“By helping to recruit, mentor, and train people from other groups, leaders become part of the solution.”

Taskforces look first at the firm’s data on hiring, retention, promotion, and layoffs by race, ethnicity, and gender. That usually serves as a wake-up call when they see that some groups have it tougher than others. Managers on the task force then brainstorm for solutions. These solutions might be making sure Latinx first-line managers get mentoring, or re-training workers from downsized jobs, who tend to be women and people of color. A solution might also be giving new parents more latitude in building their work schedule.

Task force members bring the solutions they devised back to their departments and make sure they get implemented. Managers on task forces tell us this experience really woke them up and got them to see that there was a real problem. It also helped them realize that the career barriers they discovered were not hard to fix. Most solutions are just a matter of using management ingenuity to open up those bottlenecks. Deloitte put a task force in every office and asked them to look at the data and figure out solutions. Every office has different bottlenecks, and therefore needs different solutions.

4. Work-life supports are a secret weapon for achieving diversity.

It’s no secret that everybody needs work-life balance, but women and people of color need these supports most. Opening up work-life supports is a very effective all-around diversity engine.

Most women still do more than their share of caregiving at home. Parents of color—women and men—often do more caregiving: they typically don’t have the income to allow one parent to take a break from working full time, or to hire help at home. Without help, women and people of color may quit to take a job that gives them more work life support. That sets back their career progress, and the employer loses recruitment and training costs.

This can be easily avoided. The problem is that most companies, even those that have formal policies, still treat work-life supports as perks for valued employees. This means that the CEO’s right-hand woman gets the flexibility she needs, but not a rookie in the mailroom. This also means that many workers who need work-life supports don’t ask for them. They know their bosses will not approve.

Many managers are still afraid that flexibility and remote work will reduce productivity. But getting work life supports to work for everyone isn’t rocket science. One can simply look at what happened during Covid when workers transitioned to remote work and flexible schedules overnight. Productivity even increased in many cases. That’s a proof of concept for anyone who is still on the fence.

“Without help, women and people of color may quit to take a job that gives them more work life support.”

When work cannot be done at home, like in retail jobs, firms can easily offer flexible, and predictable, schedules. The Gap experimented with planning shift schedules two weeks in advance and allowing workers to swap shifts. After nine months, supervisors reported that managing the change was a snap, and in stores that made the change, sales increased by seven percent and productivity rose by five percent.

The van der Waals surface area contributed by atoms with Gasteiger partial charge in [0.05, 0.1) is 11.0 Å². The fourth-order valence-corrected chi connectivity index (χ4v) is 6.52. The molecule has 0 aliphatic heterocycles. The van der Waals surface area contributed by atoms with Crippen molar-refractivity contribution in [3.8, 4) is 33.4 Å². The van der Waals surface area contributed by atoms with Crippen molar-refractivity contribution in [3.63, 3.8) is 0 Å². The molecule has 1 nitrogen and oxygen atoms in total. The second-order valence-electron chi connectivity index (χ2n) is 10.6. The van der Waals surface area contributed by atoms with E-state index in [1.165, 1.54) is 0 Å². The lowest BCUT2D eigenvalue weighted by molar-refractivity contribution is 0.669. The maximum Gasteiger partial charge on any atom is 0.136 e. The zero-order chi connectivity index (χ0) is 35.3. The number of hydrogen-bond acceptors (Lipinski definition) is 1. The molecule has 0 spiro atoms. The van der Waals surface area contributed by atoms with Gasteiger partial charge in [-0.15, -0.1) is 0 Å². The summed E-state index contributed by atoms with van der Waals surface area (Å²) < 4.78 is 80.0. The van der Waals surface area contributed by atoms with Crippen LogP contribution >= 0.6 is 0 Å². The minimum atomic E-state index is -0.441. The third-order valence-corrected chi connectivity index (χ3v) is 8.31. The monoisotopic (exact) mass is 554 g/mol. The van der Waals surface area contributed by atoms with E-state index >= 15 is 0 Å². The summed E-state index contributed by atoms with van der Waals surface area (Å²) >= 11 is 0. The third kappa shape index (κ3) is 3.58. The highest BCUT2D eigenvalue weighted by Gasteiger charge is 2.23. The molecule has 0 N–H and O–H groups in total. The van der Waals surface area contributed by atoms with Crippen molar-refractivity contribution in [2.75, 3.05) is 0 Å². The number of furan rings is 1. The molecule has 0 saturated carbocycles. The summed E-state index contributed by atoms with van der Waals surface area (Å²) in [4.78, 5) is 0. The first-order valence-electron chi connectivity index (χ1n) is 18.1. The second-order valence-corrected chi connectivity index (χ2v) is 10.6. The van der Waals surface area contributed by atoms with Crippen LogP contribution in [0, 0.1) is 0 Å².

5. Diversity programs that blame managers backfire.

The most popular diversity programs blame managers for slow progress. These include diversity and harassment training, discrimination and harassment grievance procedures, and HR rules to quash bias. They don’t just fail; they reduce workforce diversity by alienating managers.

Training programs begin by trying to convince people that they are biased, and then list everything they’ve probably been doing that is against the law. Harassment training shows employees that they can’t even recognize harassment, and spells out what the law supposedly prohibits. Our interviews show that this approach makes white men feel guilty and defensive, which is a poor strategy for winning people over. Our statistical analyses also shows that it leads to decreases in women and people of color in management.

Grievance procedures pose a similar problem. They focus blame on individuals, rather than on systems. It is true that individuals may harass or discriminate, but these solutions lead to defensiveness and retaliation against people who file complaints. That often leads those people to quit. The ultimate irony is when word gets out that the grievance system backfires on those who complain, it stops anyone from complaining, and the top brass concludes that no complaints means there are no problems. The company then becomes complacent.

When companies put discrimination and harassment grievance procedures in place, they see big losses of women and people of color in management. Two alternatives work much better: ombuds offices and dispute resolution offices. Organizational ombuds and dispute resolution offices provide confidential, informal, independent, and impartial assistance to individuals through dispute resolution and problem solving. Neither produces retaliation, and both are more likely to resolve problems than to exacerbate them.

To listen to the audio version read by authors Frank Dobbin and Alexandra Kalev, download the Next Big Idea App today: